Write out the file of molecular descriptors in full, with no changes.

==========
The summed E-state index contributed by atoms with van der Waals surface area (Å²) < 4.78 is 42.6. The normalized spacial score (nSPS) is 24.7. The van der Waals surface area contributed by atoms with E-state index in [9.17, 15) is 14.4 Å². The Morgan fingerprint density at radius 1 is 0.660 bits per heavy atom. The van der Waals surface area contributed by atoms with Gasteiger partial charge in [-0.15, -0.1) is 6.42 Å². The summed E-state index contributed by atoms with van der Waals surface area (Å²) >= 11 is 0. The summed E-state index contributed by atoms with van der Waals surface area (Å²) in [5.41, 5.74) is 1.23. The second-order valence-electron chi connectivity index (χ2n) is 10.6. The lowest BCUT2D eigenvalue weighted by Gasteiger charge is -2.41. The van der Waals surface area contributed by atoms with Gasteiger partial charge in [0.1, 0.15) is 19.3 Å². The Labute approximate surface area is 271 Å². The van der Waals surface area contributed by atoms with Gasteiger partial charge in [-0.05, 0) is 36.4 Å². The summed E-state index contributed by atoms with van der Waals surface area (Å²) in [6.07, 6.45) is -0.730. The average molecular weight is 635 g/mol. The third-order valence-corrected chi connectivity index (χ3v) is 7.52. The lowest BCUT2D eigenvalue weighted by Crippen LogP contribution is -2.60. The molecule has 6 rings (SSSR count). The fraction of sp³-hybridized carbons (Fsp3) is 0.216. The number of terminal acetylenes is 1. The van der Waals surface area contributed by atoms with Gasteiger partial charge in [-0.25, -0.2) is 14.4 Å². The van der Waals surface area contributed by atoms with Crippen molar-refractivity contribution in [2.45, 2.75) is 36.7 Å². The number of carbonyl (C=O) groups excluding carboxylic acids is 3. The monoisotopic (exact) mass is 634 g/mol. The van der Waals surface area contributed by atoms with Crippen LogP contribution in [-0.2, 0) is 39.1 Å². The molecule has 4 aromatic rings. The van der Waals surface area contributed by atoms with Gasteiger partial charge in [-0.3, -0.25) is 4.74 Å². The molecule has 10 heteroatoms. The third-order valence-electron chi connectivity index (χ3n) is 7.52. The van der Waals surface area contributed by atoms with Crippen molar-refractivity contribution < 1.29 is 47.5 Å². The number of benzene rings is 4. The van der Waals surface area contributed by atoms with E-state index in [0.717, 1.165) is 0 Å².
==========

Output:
The summed E-state index contributed by atoms with van der Waals surface area (Å²) < 4.78 is 42.6. The normalized spacial score (nSPS) is 24.7. The van der Waals surface area contributed by atoms with E-state index in [9.17, 15) is 14.4 Å². The Morgan fingerprint density at radius 1 is 0.660 bits per heavy atom. The van der Waals surface area contributed by atoms with Gasteiger partial charge in [-0.15, -0.1) is 6.42 Å². The summed E-state index contributed by atoms with van der Waals surface area (Å²) >= 11 is 0. The summed E-state index contributed by atoms with van der Waals surface area (Å²) in [5.41, 5.74) is 1.23. The second-order valence-electron chi connectivity index (χ2n) is 10.6. The lowest BCUT2D eigenvalue weighted by Gasteiger charge is -2.41. The van der Waals surface area contributed by atoms with Gasteiger partial charge in [0.1, 0.15) is 19.3 Å². The Labute approximate surface area is 271 Å². The van der Waals surface area contributed by atoms with Gasteiger partial charge in [-0.05, 0) is 36.4 Å². The summed E-state index contributed by atoms with van der Waals surface area (Å²) in [6.07, 6.45) is -0.730. The average molecular weight is 635 g/mol. The third-order valence-corrected chi connectivity index (χ3v) is 7.52. The lowest BCUT2D eigenvalue weighted by Crippen LogP contribution is -2.60. The molecule has 6 rings (SSSR count). The fraction of sp³-hybridized carbons (Fsp3) is 0.216. The number of terminal acetylenes is 1. The van der Waals surface area contributed by atoms with Gasteiger partial charge in [-0.25, -0.2) is 14.4 Å². The van der Waals surface area contributed by atoms with Crippen molar-refractivity contribution in [2.45, 2.75) is 36.7 Å². The number of carbonyl (C=O) groups excluding carboxylic acids is 3. The monoisotopic (exact) mass is 634 g/mol. The van der Waals surface area contributed by atoms with Crippen LogP contribution in [-0.2, 0) is 39.1 Å². The molecule has 4 aromatic rings. The van der Waals surface area contributed by atoms with Gasteiger partial charge in [-0.3, -0.25) is 4.74 Å². The molecule has 10 heteroatoms. The third-order valence-electron chi connectivity index (χ3n) is 7.52. The van der Waals surface area contributed by atoms with Crippen molar-refractivity contribution < 1.29 is 47.5 Å². The number of benzene rings is 4. The van der Waals surface area contributed by atoms with E-state index in [0.717, 1.165) is 0 Å².